of Europe. It must be assumed that the Union has, under Article 16 TFEU, exclusive

competence in respect of the external dimension of data protection, because effective protection on the internet requires the widest possible geographical scope.

Arguably, the Member States lost their external competence in the domain of privacy and data protection. In any event, the Member States are expected to lose their

external competence as a result of the General Data Protection Regulation, at least

in the areas covered by this instrument.



550



10  Making Article 16 TFEU Work: Analysis and Conclusions



Where the European Union uses its external competence, it acts under international law. The Court of Justice determines the limits of the Union’s external competence and of the primacy of international law in the EU legal order. It is the Court

itself that ultimately – and in last resort exclusively – interprets the Charter and,

more generally, EU law. Provisions of international agreements have direct effect

within the EU legal order, but subject to the nuance that international law cannot

have the effect of prejudicing the constitutional principles of the Treaties (the Kadi

case law).66

The qualification of DPAs as new branches of government also has institutional

consequences in the external domain. In the areas of their competence, the DPAs

represent the European Union externally. However, they must respect the consistency of external EU policy. The principle of sincere cooperation binds the DPAs,

but also commits the EU institutions to involve the DPAs where they take positions

in the external domain on policies touching upon privacy and data protection, for

instance in negotiations with third countries in this area, conducted according to the

procedure of Article 218 TFEU. DPAs should not commit the European Union to

international obligations, but they are empowered to engage in enforcement

arrangements.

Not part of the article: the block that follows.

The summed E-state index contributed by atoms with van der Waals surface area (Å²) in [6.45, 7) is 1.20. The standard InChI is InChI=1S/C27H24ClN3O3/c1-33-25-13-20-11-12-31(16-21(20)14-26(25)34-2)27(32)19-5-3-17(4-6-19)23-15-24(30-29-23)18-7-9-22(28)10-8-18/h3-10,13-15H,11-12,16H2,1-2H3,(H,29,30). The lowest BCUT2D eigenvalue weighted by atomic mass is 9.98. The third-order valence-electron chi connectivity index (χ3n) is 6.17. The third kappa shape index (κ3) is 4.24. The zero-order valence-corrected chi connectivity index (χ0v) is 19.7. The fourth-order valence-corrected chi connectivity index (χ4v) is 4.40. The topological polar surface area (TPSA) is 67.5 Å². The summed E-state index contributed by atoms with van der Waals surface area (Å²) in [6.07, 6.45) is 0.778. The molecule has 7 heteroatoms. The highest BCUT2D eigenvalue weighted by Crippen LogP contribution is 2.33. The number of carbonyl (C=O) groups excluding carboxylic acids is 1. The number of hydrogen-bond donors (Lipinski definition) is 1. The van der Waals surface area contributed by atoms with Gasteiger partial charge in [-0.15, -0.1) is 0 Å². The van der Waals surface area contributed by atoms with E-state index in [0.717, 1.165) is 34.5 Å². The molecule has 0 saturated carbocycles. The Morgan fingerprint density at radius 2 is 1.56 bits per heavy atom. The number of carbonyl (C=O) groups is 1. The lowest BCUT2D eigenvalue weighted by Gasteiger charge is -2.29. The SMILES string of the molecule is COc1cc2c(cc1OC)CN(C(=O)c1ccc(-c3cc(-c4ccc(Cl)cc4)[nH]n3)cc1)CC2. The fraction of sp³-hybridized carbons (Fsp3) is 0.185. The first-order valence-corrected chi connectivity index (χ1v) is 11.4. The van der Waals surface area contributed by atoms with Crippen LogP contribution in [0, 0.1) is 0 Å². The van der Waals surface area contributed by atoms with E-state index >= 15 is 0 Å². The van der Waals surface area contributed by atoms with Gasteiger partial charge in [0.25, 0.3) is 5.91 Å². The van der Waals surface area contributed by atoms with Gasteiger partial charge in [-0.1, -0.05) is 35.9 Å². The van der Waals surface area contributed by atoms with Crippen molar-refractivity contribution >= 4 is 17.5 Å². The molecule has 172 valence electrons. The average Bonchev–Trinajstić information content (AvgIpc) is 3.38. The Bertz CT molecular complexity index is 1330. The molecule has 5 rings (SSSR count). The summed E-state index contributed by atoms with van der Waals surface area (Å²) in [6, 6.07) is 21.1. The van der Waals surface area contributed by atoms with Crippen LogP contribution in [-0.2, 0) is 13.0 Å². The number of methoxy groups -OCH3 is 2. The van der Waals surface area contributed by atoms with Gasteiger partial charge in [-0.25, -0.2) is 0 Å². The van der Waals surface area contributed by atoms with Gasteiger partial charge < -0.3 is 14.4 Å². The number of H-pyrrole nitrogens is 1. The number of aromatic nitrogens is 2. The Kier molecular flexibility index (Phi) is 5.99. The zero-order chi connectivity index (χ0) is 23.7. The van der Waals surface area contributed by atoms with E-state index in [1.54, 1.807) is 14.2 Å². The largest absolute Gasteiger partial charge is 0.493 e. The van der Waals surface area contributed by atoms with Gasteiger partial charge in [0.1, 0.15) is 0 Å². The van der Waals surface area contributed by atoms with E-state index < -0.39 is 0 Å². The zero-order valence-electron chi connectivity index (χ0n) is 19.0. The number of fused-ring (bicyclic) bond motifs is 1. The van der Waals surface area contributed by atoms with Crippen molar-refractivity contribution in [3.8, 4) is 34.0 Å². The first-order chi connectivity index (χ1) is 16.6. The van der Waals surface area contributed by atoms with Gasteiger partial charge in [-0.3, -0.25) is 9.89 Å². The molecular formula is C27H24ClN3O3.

This brings us to the external strategies in the light of the constitutional safeguards under EU law. This book distinguishes three strategies for the European

Union operating in the external domain: a unilateral, a bilateral and a multilateral

strategy. The unilateral strategy basically means exporting the EU standards. The

bilateral strategy involves seeking arrangements with relevant, like-minded jurisdictions such as the US and, by doing so, building bridges between these jurisdictions.

The multilateral strategy aims at developing global standards.

These strategies should deal with the two types of issues mentioned above: conflicting jurisdictional claims and divergences in substantive law. Reconciling

­legitimacy and effectiveness means in relation to jurisdictional claims: ensuring

effective protection of individuals in the European Union and, at the same time, basing the legitimate claim of jurisdiction on the internet on a meaningful link with the

Union. Divergences in substantive laws could be addressed by allowing practical

arrangements with third countries and international organisations at an effective

level of protection, but not by lowering the legitimate level of protection of individuals in the European Union.



66



 Mainly, Joined cases C-402/05P and 415/05P, Kadi and Al Barakaat, EU:C:2008:461.